The briefing below was submitted as part of the Domestic Abuse Bill Committee debate on the accreditation of child contact centres which took place on Monday 1st February. If you’ve got 15 minutes to spare please do take time to watch the debate which is started by Baroness Finlay at 20:11.
We’ve created the following snapshot videos of the debate. Here, Baroness Finlay, Lord Ponsonby of Shulbrede, Baroness McIntosh of Pickering, Baroness Burt of Solihull and Baroness Jones of Moulescoombe talk about the importance of child contact centres being accredited in order that every child needing child contact services can experience the same high level of care and safeguarding.
A decision was made following the debate to withdrawn the amendment with a request for evidence on the activity of non-accredited child contact centres in the UK.
NACCC Briefing for The Domestic Abuse Bill amendment to require all Child Contact Centre to be accredited
Part 4 Local authority support: 55: Support provided by local authorities to victims of domestic abuse. “(d)ensure all Child Contact Centres and organisations that offer facilities or services for child contact are accredited, to ensure domestic abuse and safeguarding protections for children and families.”
Lines to take
Q, The Government is not convinced that this amendment is needed, nor would it provide for a more effective form of regulation than that which exists currently. We are not aware of any assessment of how many child contact centres are operating in England outside its national framework of standards. If evidence was to be presented that indicted that was an issue, then the government would be willing to give this matter further consideration. (Response received 21 Jan 2021)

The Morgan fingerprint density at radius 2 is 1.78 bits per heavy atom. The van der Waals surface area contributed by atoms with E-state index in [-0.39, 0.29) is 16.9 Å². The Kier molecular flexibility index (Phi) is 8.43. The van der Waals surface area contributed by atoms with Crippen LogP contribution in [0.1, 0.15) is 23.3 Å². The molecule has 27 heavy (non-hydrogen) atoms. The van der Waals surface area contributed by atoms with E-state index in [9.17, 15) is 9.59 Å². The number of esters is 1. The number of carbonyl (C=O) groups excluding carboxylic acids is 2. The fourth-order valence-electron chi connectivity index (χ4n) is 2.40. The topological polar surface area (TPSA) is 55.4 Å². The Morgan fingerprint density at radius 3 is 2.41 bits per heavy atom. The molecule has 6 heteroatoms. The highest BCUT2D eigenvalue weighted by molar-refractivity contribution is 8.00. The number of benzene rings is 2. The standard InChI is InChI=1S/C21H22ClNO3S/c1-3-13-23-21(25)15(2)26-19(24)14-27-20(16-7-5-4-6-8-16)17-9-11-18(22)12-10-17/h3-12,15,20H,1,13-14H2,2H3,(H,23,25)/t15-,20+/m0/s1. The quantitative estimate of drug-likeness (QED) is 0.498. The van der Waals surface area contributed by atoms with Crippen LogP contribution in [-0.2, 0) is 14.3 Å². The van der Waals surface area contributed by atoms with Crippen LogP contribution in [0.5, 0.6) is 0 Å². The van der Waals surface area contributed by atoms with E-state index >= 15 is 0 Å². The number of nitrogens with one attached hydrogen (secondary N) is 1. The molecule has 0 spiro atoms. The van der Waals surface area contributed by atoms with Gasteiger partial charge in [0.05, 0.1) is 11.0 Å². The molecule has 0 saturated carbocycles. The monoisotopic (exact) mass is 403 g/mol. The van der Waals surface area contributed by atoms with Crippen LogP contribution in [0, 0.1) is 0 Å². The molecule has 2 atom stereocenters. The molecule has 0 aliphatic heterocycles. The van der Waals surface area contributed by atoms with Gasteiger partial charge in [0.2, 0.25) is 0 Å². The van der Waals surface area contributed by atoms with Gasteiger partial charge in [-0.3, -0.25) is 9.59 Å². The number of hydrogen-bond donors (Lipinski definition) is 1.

Anyone can open a child contact centre and they do need to be accredited or accountable to an independent body. There are 340 contact centres which are accredited (in England, Scotland and NI) and the judicial protocol guides that courts and Cafcass should only use accredited centres.
The government’s main argument is there isn’t the evidence of a problem. While we do not have numbers of non-accredited contact centres, as this is not within our role or remit, ad hoc cases show such centres exist and standards and safeguarding pose a risk.